The Long Game: best road to creativity and success?
Have you ever wondered why some people are more successful than others? Is it because they are inherently more talented, or do they possess some skills that others do not have?
Throughout history, highly successful people; geniuses, have had one thing in common: they played the long game of life.
What’s the long game? It could be called failure, rejection, or defeat. It should be called an important part of the creative process. In other words, or Robert Greene’s words, “a largely self-directed apprenticeship that lasts some five to ten years [and] receives little attention because it does not contain stories of great achievement of discovery.”
Therein lies the problem: these struggles of self-discovery are what make the creative process grand. Everyone struggles. Every single person struggles. And especially in the creative fields, struggle has a way of fine-tuning and refocusing your creative attentions.
Take da Vinci for example
For example, Leonardo da Vinci faced set back after set back in his career. He was rejected on more than one occasion and spent sixteen years drawing, sketching, and prototyping without a client in sight. He had sixteen years of simply creating work for himself. Marie Curie spent seven years in poverty living in Paris while she studied and researched radioactivity. Stephen King wrote every day for nine years before he sold his first novel.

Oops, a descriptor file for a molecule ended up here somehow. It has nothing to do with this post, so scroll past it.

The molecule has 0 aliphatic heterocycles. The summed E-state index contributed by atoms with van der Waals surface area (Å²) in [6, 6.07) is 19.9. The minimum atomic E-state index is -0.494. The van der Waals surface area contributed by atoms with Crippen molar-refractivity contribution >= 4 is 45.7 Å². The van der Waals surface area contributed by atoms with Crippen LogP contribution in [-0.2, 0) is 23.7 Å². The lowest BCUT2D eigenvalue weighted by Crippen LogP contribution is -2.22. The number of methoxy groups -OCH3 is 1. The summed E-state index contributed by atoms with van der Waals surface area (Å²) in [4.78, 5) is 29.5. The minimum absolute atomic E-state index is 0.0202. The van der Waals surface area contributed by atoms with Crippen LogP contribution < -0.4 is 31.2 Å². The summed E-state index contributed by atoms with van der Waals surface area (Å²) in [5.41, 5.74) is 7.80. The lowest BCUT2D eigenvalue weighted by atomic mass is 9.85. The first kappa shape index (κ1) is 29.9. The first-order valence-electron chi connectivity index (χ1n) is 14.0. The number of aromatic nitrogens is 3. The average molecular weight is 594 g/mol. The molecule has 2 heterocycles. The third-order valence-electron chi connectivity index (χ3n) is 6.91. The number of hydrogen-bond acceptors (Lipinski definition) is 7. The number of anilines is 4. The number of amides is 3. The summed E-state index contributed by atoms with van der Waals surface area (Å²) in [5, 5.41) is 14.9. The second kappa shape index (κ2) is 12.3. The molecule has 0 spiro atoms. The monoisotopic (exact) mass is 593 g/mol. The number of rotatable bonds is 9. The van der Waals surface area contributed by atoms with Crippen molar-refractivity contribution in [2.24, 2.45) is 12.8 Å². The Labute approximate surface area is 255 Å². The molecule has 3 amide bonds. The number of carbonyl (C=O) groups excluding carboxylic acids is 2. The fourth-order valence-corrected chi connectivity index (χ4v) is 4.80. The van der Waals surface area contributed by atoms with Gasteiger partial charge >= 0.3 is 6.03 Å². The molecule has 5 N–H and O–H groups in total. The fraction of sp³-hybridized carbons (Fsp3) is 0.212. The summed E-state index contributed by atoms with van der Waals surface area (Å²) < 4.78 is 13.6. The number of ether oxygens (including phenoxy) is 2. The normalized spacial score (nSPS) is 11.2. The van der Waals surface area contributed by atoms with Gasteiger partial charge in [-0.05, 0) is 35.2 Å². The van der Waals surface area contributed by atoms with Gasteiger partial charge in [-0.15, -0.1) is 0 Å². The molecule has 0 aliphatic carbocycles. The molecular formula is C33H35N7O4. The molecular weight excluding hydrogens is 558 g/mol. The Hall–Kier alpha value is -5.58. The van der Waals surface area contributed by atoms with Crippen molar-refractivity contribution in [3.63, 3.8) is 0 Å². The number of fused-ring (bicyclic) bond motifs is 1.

What does the amount to? Just because you are not getting paid, does not mean that the creative process should stop. In fact, it is better for the process to continue. In our fast-paced, instant-gratification world, people have a hard time waiting. People have a hard time working at their craft. They want what they want when they want it. But, if history has taught us anything, it is that persistence pays off; because while you may suffer through your difficult period, you will emerge on the other side a stronger, more resilient artist. By skipping over these difficult periods, we are devaluing the long game. While the short game may have benefits, it does not teach nearly as much.
Inspirational video about the Long Game
Here is a short video from Delve that explain the process a bit further: